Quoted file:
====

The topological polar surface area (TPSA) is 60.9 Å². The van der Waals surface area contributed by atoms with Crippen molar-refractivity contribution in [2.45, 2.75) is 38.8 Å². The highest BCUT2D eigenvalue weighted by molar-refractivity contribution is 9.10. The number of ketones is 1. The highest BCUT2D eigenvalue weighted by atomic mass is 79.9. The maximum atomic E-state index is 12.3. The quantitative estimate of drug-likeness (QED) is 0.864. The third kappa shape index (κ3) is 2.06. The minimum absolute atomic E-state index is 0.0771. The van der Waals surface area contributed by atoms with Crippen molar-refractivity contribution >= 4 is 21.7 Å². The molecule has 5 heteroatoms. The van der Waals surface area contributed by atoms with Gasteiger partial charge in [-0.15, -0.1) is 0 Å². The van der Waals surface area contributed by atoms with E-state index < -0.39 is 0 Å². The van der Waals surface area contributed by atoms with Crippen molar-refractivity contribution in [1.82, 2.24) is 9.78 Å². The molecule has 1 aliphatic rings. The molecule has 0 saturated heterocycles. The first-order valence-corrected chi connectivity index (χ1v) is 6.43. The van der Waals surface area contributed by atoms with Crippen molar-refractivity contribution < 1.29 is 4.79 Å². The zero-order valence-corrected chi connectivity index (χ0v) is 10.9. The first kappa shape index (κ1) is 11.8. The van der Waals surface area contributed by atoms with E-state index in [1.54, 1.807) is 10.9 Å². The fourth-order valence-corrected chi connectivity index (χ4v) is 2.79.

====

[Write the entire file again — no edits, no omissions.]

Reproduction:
The topological polar surface area (TPSA) is 60.9 Å². The van der Waals surface area contributed by atoms with Crippen molar-refractivity contribution in [2.45, 2.75) is 38.8 Å². The highest BCUT2D eigenvalue weighted by molar-refractivity contribution is 9.10. The number of ketones is 1. The highest BCUT2D eigenvalue weighted by atomic mass is 79.9. The maximum atomic E-state index is 12.3. The quantitative estimate of drug-likeness (QED) is 0.864. The third kappa shape index (κ3) is 2.06. The minimum absolute atomic E-state index is 0.0771. The van der Waals surface area contributed by atoms with Crippen molar-refractivity contribution >= 4 is 21.7 Å². The molecule has 5 heteroatoms. The van der Waals surface area contributed by atoms with Gasteiger partial charge in [-0.15, -0.1) is 0 Å². The van der Waals surface area contributed by atoms with E-state index < -0.39 is 0 Å². The van der Waals surface area contributed by atoms with Crippen molar-refractivity contribution in [1.82, 2.24) is 9.78 Å². The molecule has 1 aliphatic rings. The molecule has 0 saturated heterocycles. The first-order valence-corrected chi connectivity index (χ1v) is 6.43. The van der Waals surface area contributed by atoms with Crippen molar-refractivity contribution < 1.29 is 4.79 Å². The zero-order valence-corrected chi connectivity index (χ0v) is 10.9. The first kappa shape index (κ1) is 11.8. The van der Waals surface area contributed by atoms with E-state index in [1.54, 1.807) is 10.9 Å². The fourth-order valence-corrected chi connectivity index (χ4v) is 2.79.